Introduction: Egg on Toastie
The scarcity of square frying pans with which to fry eggs means that if you're peckish for egg on toast, you'll either have to put up with an egg that's desperate to escape from its breaddy prison, or a bread:egg ratio that varies with each bite.
This is a solution to both problems!
Step 1: Toasting the Egg
Start by whisking a medium or large egg in something that's easy to pour from. In this case, less whisking tends to be better: If you whisk it much more than is necessary to break the yolk, your fried egg will turn into a miniature triangular omlette and expand dramatically (Although that's not such a tragedy!)
Heat up a sandwich toaster and pour a bout 1/2 tsp of oil into each of the two halves of the "mold". Once ready, pour the egg mixture into both parts in even quantities. It should cook in about half the time as a frying pan due to its increased surface area and being heated above and below.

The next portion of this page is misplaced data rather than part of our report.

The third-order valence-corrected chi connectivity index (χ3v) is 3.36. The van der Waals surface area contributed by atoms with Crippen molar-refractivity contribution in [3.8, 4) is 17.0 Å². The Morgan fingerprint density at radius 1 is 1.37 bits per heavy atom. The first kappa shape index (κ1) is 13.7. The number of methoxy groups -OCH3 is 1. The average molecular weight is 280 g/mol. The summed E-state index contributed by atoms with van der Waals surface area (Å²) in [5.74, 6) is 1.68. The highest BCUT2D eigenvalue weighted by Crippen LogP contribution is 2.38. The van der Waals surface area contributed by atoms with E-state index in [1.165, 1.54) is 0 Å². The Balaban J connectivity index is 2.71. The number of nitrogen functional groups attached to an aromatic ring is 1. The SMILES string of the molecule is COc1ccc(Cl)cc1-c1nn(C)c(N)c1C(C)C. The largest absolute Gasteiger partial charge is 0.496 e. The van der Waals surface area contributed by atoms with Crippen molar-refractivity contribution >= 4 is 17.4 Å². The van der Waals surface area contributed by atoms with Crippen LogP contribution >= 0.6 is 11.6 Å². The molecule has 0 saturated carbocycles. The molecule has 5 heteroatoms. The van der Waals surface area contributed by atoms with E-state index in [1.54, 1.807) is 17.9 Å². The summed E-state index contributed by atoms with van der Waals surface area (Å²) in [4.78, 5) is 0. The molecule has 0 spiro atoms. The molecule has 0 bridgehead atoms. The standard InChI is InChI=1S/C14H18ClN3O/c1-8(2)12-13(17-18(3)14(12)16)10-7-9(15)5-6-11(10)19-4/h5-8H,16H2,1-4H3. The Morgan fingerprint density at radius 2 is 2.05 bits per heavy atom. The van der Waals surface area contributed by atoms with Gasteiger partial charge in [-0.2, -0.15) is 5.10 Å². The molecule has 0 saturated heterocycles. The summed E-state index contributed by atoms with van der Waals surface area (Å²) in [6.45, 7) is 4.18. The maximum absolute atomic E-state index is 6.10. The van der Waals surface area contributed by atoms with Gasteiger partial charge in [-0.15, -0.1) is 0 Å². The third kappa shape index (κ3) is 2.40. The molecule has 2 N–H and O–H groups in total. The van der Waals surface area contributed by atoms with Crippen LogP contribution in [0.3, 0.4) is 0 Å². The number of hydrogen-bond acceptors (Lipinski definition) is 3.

At this stage, you can either remove the fried egg and use any remaining oil to part-fry / toast a slice of bread to make a simple (And rotationally symmetrical) egg on toast, or continue with the toastie.
Step 2: Converting It to a Toastie
The egg should be really easy to remove from the toastie maker, so put a slice of bread in the other half of the toastie maker, skewer the egg pieces with a fork, and transfer them to the other side, matching the pattern of the toaster's "cut" line. If you used the whole toaste maker for eggs, just transfer them to a plate temporarily.
Add whatever condiments or foodstuffs to the bread (Usually before moving the eggs over), top with another slice of bread, and press down! I opted for a not-quite-full-english-breakfast permutation.
Voila, your toastie is complete! Serve with whatever you feel like eating along with it, or treat it as a compact, on-the-go meal in itself!
I tried it with chips and baked squash
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